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Lucas crowing about his creation!
First day back after the holidays and I was wondering whether much of the familiarising of characters and concepts we'd been doing with the kids last term would have faded away... Turns out that they were rip roaring and ready to go as soon as we arrived with Rooster in tow, lighting up as soon as the CD of his theme song was playing and then happily getting into today's "make and do" activity to create a "marotte" (wooden spoon-based hand puppet) mini rooster of their own, which we got to manipulate a little at the end of the sessions. Very heartening - and again underlining the intrinsic value of the whole "embedding" process we've been exploring in this residency. The gradual build up and re-enforcement of characters, concepts and sensations over time seems integral to providing  just enough "safety" for these kids to more readily engage with what they encounter in the story. I'm realising it's not about entirely removing any new experiences and sensations for them (because surely that's a key part of what visiting artists and a show should be providing for them) it's just about lessening the more frightening or confusing elements of what they're being presented with - kind of like the subtle difference between giving them "the shock of the new" and the more enjoyable "surprise of the new". Rooster is a good example of this -with his bulging eyes, pointy beak and proffusion of tickly feathers and the way he bounces around, Rooster is potentially the most confronting of the puppets for a lot of the kids. But today, after singing his song together many times, making rooster noises together, helping us use his  tail feathers to tickle their teachers etc, he clearly became far less threatening. Going on to make mini-roosters of their own (handling feathers of their own choosing etc) and making their mini roosters interact with the big Rooster puppet cemented this.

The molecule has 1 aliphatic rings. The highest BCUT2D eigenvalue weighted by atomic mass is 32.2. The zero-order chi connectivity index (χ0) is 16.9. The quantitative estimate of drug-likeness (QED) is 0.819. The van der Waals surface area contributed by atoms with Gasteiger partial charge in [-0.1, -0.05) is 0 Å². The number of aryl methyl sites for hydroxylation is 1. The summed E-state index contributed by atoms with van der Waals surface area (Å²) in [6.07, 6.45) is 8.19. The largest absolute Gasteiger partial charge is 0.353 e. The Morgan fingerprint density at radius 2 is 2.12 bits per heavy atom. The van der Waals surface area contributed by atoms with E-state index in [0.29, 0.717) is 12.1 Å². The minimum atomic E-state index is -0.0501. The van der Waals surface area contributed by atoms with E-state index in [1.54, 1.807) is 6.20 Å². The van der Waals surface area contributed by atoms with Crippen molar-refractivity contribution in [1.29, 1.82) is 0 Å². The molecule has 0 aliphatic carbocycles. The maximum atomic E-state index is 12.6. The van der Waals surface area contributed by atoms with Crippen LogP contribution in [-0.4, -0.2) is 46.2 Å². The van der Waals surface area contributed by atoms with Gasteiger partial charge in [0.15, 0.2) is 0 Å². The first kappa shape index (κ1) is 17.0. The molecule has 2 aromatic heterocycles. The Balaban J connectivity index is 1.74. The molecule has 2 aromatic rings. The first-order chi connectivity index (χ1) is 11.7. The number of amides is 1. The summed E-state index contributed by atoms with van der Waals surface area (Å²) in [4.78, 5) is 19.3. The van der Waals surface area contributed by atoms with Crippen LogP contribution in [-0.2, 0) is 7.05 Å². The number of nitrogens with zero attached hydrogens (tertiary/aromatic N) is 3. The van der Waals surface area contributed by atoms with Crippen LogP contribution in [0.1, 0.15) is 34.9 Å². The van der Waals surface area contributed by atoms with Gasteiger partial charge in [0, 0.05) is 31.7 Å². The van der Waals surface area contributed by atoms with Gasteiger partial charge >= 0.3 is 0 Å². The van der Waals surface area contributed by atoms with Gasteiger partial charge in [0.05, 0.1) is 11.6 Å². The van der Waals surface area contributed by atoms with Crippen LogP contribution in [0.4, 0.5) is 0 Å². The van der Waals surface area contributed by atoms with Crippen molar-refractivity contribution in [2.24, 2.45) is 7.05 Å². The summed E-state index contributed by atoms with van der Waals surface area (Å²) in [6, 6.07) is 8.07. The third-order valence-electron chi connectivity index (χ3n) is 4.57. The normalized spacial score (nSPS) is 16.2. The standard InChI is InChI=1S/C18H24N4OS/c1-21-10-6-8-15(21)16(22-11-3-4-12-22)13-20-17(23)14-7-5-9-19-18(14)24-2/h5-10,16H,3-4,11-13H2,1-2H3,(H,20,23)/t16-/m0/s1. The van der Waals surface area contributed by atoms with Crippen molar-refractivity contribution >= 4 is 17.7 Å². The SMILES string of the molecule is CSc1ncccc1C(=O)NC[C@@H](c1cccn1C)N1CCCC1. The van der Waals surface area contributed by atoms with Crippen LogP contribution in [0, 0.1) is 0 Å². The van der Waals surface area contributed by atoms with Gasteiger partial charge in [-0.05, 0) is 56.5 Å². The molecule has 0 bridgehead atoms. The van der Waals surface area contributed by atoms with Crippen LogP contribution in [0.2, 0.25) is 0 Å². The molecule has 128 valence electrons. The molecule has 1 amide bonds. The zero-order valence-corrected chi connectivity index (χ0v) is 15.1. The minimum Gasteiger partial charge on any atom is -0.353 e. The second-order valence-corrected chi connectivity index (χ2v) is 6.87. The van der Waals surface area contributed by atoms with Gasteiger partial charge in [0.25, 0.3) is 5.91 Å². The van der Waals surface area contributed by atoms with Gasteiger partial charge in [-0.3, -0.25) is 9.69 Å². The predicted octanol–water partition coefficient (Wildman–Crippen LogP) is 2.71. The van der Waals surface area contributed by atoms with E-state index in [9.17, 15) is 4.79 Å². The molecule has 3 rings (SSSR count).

Again, we were happy with the way we'd prepared the craft activity - hitting the right balance between readily acheivable steps (such as pre-placed double-sided sticky tape to squash materials onto the base) and plenty of choices of colours for feathers and beaks etc - providing them with plenty of ownership and variable degrees of independence or hand-over-hand assistance as needed.
Highlights today included: All four boys in Bluegum class being sooooo present and engaged and obviously PROUD of their puppet-making - Travis an exremely accomplished Cockadoodle-doer and Robbie a fine peck-peck-er!
Harry in Room 2 using the Aided Language Display about Rooster to tell his classmate Katie she is also "bossy"! Abbey trying very hard to indepently lift her hand to her head to make the rooster's comb action - which requires a big effort on her part and delighted her teacher, Sarah.
Normally "tactile defensive" Aidan from Room 5 happily surrounded by a "flock" of tickling roosters during the singing at the end of the session! Watching Jayden from the same class reach straight for the 2D book of the Jub Jub Tree and turn to the Rooster pages immediately after the session!!

    
 


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